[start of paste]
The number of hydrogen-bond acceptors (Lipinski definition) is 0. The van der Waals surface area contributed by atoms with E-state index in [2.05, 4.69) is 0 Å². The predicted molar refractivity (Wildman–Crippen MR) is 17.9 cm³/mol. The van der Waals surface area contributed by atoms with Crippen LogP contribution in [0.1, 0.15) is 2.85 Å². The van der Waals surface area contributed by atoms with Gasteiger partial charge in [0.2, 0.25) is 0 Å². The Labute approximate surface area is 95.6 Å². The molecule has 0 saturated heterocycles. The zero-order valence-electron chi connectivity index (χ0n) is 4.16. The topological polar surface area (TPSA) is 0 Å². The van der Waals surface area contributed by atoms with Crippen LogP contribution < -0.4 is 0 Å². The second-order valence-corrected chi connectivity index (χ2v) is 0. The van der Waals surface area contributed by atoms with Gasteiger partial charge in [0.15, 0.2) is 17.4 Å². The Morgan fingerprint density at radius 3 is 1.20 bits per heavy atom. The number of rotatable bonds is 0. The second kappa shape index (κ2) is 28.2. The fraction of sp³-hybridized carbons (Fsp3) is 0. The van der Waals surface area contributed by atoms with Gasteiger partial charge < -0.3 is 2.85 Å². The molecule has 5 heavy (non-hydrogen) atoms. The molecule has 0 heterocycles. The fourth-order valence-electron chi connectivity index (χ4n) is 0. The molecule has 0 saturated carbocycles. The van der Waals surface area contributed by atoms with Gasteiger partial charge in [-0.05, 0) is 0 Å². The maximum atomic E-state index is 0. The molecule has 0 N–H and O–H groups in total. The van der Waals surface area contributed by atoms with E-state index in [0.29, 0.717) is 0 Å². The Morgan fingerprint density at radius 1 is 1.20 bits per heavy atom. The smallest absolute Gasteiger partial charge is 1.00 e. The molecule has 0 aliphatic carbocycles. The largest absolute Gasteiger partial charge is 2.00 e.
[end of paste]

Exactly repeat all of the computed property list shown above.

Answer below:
The number of hydrogen-bond acceptors (Lipinski definition) is 0. The van der Waals surface area contributed by atoms with E-state index in [2.05, 4.69) is 0 Å². The predicted molar refractivity (Wildman–Crippen MR) is 17.9 cm³/mol. The van der Waals surface area contributed by atoms with Crippen LogP contribution in [0.1, 0.15) is 2.85 Å². The van der Waals surface area contributed by atoms with Gasteiger partial charge in [0.2, 0.25) is 0 Å². The Labute approximate surface area is 95.6 Å². The molecule has 0 saturated heterocycles. The zero-order valence-electron chi connectivity index (χ0n) is 4.16. The topological polar surface area (TPSA) is 0 Å². The van der Waals surface area contributed by atoms with Crippen LogP contribution < -0.4 is 0 Å². The second-order valence-corrected chi connectivity index (χ2v) is 0. The van der Waals surface area contributed by atoms with Gasteiger partial charge in [0.15, 0.2) is 17.4 Å². The Morgan fingerprint density at radius 3 is 1.20 bits per heavy atom. The number of rotatable bonds is 0. The second kappa shape index (κ2) is 28.2. The fraction of sp³-hybridized carbons (Fsp3) is 0. The van der Waals surface area contributed by atoms with Gasteiger partial charge < -0.3 is 2.85 Å². The molecule has 5 heavy (non-hydrogen) atoms. The molecule has 0 heterocycles. The fourth-order valence-electron chi connectivity index (χ4n) is 0. The molecule has 0 saturated carbocycles. The van der Waals surface area contributed by atoms with Gasteiger partial charge in [-0.05, 0) is 0 Å². The maximum atomic E-state index is 0. The molecule has 0 N–H and O–H groups in total. The van der Waals surface area contributed by atoms with E-state index in [0.29, 0.717) is 0 Å². The Morgan fingerprint density at radius 1 is 1.20 bits per heavy atom. The smallest absolute Gasteiger partial charge is 1.00 e. The molecule has 0 aliphatic carbocycles. The largest absolute Gasteiger partial charge is 2.00 e.